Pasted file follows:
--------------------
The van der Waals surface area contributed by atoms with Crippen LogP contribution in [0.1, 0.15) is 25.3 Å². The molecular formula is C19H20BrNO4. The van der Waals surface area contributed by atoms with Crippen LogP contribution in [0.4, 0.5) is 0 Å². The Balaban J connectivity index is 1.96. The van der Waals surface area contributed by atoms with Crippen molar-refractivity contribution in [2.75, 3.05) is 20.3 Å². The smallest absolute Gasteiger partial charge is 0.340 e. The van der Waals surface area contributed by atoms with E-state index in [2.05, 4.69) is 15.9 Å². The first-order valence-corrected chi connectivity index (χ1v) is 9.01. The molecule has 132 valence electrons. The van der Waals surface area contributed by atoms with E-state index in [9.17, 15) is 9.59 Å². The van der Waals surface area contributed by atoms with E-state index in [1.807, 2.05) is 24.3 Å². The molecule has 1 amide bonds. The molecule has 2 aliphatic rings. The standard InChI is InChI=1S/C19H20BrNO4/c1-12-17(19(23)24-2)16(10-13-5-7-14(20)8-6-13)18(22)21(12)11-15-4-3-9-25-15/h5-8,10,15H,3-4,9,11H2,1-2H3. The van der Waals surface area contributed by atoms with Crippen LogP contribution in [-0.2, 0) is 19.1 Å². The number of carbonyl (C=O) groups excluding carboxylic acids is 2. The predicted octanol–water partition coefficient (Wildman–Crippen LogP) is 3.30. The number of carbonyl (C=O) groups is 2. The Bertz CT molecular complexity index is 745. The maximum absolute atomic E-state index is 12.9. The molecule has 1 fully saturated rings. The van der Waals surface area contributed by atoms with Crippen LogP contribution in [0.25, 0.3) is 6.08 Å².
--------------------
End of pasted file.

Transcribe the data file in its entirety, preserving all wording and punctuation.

The van der Waals surface area contributed by atoms with Crippen LogP contribution in [0.1, 0.15) is 25.3 Å². The molecular formula is C19H20BrNO4. The van der Waals surface area contributed by atoms with Crippen LogP contribution in [0.4, 0.5) is 0 Å². The Balaban J connectivity index is 1.96. The van der Waals surface area contributed by atoms with Crippen molar-refractivity contribution in [2.75, 3.05) is 20.3 Å². The smallest absolute Gasteiger partial charge is 0.340 e. The van der Waals surface area contributed by atoms with E-state index in [2.05, 4.69) is 15.9 Å². The first-order valence-corrected chi connectivity index (χ1v) is 9.01. The molecule has 132 valence electrons. The van der Waals surface area contributed by atoms with E-state index in [9.17, 15) is 9.59 Å². The van der Waals surface area contributed by atoms with E-state index in [1.807, 2.05) is 24.3 Å². The molecule has 1 amide bonds. The molecule has 2 aliphatic rings. The standard InChI is InChI=1S/C19H20BrNO4/c1-12-17(19(23)24-2)16(10-13-5-7-14(20)8-6-13)18(22)21(12)11-15-4-3-9-25-15/h5-8,10,15H,3-4,9,11H2,1-2H3. The van der Waals surface area contributed by atoms with Crippen LogP contribution in [-0.2, 0) is 19.1 Å². The number of carbonyl (C=O) groups excluding carboxylic acids is 2. The predicted octanol–water partition coefficient (Wildman–Crippen LogP) is 3.30. The number of carbonyl (C=O) groups is 2. The Bertz CT molecular complexity index is 745. The maximum absolute atomic E-state index is 12.9. The molecule has 1 fully saturated rings. The van der Waals surface area contributed by atoms with Crippen LogP contribution in [0.25, 0.3) is 6.08 Å².